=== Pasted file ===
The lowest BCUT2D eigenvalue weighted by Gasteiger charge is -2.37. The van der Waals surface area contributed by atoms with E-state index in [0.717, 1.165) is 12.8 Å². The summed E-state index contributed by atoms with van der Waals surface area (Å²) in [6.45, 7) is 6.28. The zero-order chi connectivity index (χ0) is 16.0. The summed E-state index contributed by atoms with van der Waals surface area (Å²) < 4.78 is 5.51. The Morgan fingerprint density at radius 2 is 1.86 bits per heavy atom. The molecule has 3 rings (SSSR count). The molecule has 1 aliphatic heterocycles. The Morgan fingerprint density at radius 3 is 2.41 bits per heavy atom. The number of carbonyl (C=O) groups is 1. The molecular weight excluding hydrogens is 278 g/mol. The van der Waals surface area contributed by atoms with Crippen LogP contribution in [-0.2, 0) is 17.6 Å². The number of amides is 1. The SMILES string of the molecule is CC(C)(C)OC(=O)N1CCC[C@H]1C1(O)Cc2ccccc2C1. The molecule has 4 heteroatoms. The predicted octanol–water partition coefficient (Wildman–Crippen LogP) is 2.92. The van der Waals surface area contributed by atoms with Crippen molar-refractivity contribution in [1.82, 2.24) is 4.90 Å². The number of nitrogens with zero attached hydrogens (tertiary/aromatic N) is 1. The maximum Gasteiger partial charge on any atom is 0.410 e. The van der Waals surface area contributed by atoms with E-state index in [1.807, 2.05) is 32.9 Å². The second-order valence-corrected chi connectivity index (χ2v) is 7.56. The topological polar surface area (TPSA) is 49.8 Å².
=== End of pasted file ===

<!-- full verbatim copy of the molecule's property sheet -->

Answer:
The lowest BCUT2D eigenvalue weighted by Gasteiger charge is -2.37. The van der Waals surface area contributed by atoms with E-state index in [0.717, 1.165) is 12.8 Å². The summed E-state index contributed by atoms with van der Waals surface area (Å²) in [6.45, 7) is 6.28. The zero-order chi connectivity index (χ0) is 16.0. The summed E-state index contributed by atoms with van der Waals surface area (Å²) < 4.78 is 5.51. The Morgan fingerprint density at radius 2 is 1.86 bits per heavy atom. The molecule has 3 rings (SSSR count). The molecule has 1 aliphatic heterocycles. The Morgan fingerprint density at radius 3 is 2.41 bits per heavy atom. The number of carbonyl (C=O) groups is 1. The molecular weight excluding hydrogens is 278 g/mol. The van der Waals surface area contributed by atoms with Crippen LogP contribution in [-0.2, 0) is 17.6 Å². The number of amides is 1. The SMILES string of the molecule is CC(C)(C)OC(=O)N1CCC[C@H]1C1(O)Cc2ccccc2C1. The molecule has 4 heteroatoms. The predicted octanol–water partition coefficient (Wildman–Crippen LogP) is 2.92. The van der Waals surface area contributed by atoms with Crippen molar-refractivity contribution in [1.82, 2.24) is 4.90 Å². The number of nitrogens with zero attached hydrogens (tertiary/aromatic N) is 1. The maximum Gasteiger partial charge on any atom is 0.410 e. The van der Waals surface area contributed by atoms with E-state index in [1.807, 2.05) is 32.9 Å². The second-order valence-corrected chi connectivity index (χ2v) is 7.56. The topological polar surface area (TPSA) is 49.8 Å².